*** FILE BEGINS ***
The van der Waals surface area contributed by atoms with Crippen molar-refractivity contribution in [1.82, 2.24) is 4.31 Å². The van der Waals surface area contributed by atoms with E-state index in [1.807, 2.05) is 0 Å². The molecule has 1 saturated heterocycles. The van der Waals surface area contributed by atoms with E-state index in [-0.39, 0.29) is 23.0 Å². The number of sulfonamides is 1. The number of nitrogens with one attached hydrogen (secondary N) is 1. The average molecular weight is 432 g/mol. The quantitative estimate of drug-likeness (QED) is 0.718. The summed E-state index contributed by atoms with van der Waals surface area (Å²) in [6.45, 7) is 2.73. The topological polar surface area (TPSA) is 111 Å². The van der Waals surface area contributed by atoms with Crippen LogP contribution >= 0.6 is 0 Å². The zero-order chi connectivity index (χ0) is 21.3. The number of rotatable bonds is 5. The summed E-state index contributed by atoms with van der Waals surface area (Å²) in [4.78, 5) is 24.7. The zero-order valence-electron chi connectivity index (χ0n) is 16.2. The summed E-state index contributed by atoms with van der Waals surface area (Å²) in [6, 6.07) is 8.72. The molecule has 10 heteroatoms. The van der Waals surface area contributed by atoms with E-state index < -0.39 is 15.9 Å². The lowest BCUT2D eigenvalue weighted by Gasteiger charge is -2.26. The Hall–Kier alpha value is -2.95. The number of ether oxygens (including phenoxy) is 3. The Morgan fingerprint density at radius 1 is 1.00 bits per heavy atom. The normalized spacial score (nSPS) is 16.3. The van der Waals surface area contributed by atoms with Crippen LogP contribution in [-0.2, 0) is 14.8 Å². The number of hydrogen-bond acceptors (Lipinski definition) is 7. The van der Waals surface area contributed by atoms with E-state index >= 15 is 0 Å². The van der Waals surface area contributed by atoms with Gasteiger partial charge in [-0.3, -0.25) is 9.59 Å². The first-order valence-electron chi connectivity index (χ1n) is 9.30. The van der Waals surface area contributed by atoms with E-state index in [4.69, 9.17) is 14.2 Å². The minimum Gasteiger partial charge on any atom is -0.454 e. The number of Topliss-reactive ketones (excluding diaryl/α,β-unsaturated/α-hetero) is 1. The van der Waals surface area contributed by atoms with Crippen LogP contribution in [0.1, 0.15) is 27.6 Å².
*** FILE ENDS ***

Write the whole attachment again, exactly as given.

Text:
The van der Waals surface area contributed by atoms with Crippen molar-refractivity contribution in [1.82, 2.24) is 4.31 Å². The van der Waals surface area contributed by atoms with E-state index in [1.807, 2.05) is 0 Å². The molecule has 1 saturated heterocycles. The van der Waals surface area contributed by atoms with E-state index in [-0.39, 0.29) is 23.0 Å². The number of sulfonamides is 1. The number of nitrogens with one attached hydrogen (secondary N) is 1. The average molecular weight is 432 g/mol. The quantitative estimate of drug-likeness (QED) is 0.718. The summed E-state index contributed by atoms with van der Waals surface area (Å²) in [6.45, 7) is 2.73. The topological polar surface area (TPSA) is 111 Å². The van der Waals surface area contributed by atoms with Crippen LogP contribution >= 0.6 is 0 Å². The zero-order chi connectivity index (χ0) is 21.3. The number of rotatable bonds is 5. The summed E-state index contributed by atoms with van der Waals surface area (Å²) in [4.78, 5) is 24.7. The zero-order valence-electron chi connectivity index (χ0n) is 16.2. The summed E-state index contributed by atoms with van der Waals surface area (Å²) in [6, 6.07) is 8.72. The molecule has 10 heteroatoms. The van der Waals surface area contributed by atoms with E-state index < -0.39 is 15.9 Å². The lowest BCUT2D eigenvalue weighted by Gasteiger charge is -2.26. The Hall–Kier alpha value is -2.95. The number of ether oxygens (including phenoxy) is 3. The Morgan fingerprint density at radius 1 is 1.00 bits per heavy atom. The normalized spacial score (nSPS) is 16.3. The van der Waals surface area contributed by atoms with Crippen LogP contribution in [-0.2, 0) is 14.8 Å². The number of hydrogen-bond acceptors (Lipinski definition) is 7. The van der Waals surface area contributed by atoms with E-state index >= 15 is 0 Å². The van der Waals surface area contributed by atoms with Gasteiger partial charge in [-0.3, -0.25) is 9.59 Å². The first-order valence-electron chi connectivity index (χ1n) is 9.30. The van der Waals surface area contributed by atoms with E-state index in [4.69, 9.17) is 14.2 Å². The minimum Gasteiger partial charge on any atom is -0.454 e. The number of Topliss-reactive ketones (excluding diaryl/α,β-unsaturated/α-hetero) is 1. The van der Waals surface area contributed by atoms with Crippen LogP contribution in [0.1, 0.15) is 27.6 Å².